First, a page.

Fig. 5 Automated ChIn assay. (a-d) Image acquisition method using compound transgenic larvae cldnB::GFP and lysC::DsRED2. Images show control (DMSO) (a and b) and treated (CuSO4) (c and d) fish revealing neuromasts (green, arrows) and leukocytes (red). Shown are the raw images (a and c) and the number and identity of the neuromasts that were automatically detected by the software (b and d) (white squares). The image analysis software determines the average red fluorescence intensity per square (neuromast area) and calculates the data averaged for all squares detected within one larva. Note that the program is able to detect most, but not all, of the visible neuromasts. The variable neuromast detection success is compensated by using more larvae than in the manual method: 24 per plate, in triplicate, averaging around 50 data-producing larvae per condition. (e) A control experiment using the automated ChIn assay. Untreated or metal-exposed double-transgenic fish were imaged, and red fluorescence was averaged from three experiments. Results are comparable to manual ChIn assays. (f and g) Comparison of ChIn assay results between the manual quantification method (f) and automated detection (g) of anti-inflammatory drug activity.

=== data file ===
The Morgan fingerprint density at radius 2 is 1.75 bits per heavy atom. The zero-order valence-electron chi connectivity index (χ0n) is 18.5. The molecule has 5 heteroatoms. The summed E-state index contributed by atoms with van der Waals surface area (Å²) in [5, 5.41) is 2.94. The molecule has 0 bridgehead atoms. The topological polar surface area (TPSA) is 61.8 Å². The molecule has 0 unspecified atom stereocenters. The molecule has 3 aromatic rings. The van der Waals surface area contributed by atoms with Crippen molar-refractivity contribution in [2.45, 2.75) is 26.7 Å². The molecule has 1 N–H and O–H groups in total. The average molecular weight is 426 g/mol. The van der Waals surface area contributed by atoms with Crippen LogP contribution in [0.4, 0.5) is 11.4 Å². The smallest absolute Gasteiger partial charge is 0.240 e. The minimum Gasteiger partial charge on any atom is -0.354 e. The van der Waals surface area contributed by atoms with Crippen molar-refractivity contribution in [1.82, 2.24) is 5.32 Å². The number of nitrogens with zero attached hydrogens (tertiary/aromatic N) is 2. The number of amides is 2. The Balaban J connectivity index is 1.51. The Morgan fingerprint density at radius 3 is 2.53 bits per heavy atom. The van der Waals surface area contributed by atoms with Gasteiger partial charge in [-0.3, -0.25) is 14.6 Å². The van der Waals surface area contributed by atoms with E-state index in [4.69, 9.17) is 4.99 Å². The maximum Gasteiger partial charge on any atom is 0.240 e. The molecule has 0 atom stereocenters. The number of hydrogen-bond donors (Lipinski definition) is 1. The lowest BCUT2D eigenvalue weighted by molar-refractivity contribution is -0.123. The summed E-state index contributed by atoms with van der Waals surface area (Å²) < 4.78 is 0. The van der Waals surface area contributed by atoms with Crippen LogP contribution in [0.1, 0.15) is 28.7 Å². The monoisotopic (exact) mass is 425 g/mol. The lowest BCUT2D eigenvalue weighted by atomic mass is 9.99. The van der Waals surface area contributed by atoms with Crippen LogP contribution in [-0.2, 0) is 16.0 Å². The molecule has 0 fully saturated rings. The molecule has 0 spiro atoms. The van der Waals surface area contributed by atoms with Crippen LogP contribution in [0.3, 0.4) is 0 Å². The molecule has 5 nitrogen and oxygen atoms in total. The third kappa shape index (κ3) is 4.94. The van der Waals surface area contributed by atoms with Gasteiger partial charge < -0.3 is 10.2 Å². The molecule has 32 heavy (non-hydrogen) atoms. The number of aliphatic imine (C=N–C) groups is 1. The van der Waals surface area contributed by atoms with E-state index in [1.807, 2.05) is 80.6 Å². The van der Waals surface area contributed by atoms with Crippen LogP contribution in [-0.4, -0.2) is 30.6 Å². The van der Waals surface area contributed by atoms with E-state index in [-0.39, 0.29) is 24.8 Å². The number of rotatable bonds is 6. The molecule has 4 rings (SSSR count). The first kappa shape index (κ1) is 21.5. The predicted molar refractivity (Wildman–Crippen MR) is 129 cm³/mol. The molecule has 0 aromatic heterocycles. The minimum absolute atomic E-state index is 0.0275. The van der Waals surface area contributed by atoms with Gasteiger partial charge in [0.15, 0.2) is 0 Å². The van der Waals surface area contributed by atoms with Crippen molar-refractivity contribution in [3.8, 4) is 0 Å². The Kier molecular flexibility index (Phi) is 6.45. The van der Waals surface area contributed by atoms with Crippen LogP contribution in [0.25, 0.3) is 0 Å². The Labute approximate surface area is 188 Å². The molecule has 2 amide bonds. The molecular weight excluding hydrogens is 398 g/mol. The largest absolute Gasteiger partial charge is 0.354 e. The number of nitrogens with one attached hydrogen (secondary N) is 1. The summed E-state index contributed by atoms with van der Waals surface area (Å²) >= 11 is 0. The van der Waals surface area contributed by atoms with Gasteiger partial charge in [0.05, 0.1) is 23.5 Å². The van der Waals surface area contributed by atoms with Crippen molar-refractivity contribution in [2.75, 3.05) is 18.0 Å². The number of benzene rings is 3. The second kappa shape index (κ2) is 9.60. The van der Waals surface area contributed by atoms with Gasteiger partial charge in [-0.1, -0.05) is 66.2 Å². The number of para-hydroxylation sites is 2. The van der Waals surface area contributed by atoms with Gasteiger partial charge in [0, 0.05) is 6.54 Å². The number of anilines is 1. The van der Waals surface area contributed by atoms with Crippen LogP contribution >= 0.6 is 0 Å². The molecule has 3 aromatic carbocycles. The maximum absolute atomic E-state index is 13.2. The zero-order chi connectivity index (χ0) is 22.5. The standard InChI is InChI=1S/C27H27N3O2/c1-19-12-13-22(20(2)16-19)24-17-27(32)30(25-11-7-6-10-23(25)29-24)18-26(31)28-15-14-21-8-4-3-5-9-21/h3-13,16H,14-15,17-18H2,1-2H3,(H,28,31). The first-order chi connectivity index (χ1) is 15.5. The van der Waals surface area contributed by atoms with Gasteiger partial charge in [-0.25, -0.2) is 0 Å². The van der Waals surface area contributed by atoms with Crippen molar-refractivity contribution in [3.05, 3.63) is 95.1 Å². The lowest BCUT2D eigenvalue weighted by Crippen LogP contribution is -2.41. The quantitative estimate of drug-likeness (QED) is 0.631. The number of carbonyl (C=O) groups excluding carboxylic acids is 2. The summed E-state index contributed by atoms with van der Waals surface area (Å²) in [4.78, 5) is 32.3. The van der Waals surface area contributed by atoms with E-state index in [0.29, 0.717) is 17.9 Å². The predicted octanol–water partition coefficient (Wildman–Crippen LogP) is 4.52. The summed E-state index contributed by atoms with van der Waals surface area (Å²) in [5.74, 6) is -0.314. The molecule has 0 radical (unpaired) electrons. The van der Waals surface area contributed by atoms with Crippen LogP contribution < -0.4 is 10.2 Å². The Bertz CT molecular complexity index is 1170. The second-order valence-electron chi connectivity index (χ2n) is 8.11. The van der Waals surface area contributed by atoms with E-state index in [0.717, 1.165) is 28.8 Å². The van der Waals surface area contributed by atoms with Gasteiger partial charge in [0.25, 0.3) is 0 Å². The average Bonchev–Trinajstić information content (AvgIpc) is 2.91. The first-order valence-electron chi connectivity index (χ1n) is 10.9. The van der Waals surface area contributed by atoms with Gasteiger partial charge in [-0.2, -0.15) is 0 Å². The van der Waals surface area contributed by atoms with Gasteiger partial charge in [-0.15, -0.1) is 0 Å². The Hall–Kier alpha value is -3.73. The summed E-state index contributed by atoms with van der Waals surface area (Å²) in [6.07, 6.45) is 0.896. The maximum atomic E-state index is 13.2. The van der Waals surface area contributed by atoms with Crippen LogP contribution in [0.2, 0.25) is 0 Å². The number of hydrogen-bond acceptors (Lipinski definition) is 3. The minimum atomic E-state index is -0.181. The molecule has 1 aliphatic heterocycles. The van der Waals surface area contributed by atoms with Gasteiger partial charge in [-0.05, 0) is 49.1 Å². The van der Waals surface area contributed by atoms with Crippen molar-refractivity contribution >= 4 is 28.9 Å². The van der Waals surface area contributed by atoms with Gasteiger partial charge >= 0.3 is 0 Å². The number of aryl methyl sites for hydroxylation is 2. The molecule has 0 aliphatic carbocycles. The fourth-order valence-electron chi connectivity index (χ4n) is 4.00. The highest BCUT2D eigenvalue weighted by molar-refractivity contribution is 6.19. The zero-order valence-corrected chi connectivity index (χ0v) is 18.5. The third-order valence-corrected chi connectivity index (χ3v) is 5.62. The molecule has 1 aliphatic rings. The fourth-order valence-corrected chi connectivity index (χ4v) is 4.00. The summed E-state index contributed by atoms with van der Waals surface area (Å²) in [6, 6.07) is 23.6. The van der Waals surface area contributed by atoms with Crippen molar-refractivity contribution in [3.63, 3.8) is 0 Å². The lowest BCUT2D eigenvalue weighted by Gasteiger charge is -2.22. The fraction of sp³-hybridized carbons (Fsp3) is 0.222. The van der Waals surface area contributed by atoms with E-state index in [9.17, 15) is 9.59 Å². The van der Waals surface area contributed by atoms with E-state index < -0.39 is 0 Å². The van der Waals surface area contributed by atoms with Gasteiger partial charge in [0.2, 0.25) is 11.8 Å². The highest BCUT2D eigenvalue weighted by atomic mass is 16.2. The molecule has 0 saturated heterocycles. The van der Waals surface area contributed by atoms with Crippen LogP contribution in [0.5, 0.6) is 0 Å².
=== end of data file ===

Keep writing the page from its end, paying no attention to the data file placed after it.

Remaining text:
Fig. S1 Induction of matrix metalloproteinase 9 (mmp9) expression by copper treatment in zebrafish larvae. In situ hybridization to detect expression of mmp9 was carried out in control (a and c) and sibling fish treated with copper sulfate (c and d). (a and b) Induction of mmp9 expression after treating 2-day-old fish with 10 μM CuSO4 for 40 minutes. While control fish have few detectable cells labeled with probe, clusters of highly labeled cells are seen in a characteristic pattern along the flanks of the treated animals. The inset shows a closeup image of one of these clusters. (c and d) mmp9 induction by treatment of 3-day-old fish with 100 μM CuSO4 for 6 hours and fixed immediately thereafter. Note that clustering of labeled cells at discrete positions along the midline is also apparent after the more severe treatment.

Fig. S2 Neutrophils and macrophages behave similarly in response to copper exposure. Compound BACmpx::GFP/lysC::DsRED2 transgenic fish were treated with 10 μM copper sulphate, and the area surrounding a neuromast was imaged 20 minutes after initiation of exposure. Detection of cells was carried out in the GFP channel (a) and the red (DsRED2) channel (b), and both images were merged (c). Both neutrophils (yellow cells in (c)) and macrophages (red cells in (c)) can be observed to migrate to damaged neuromasts.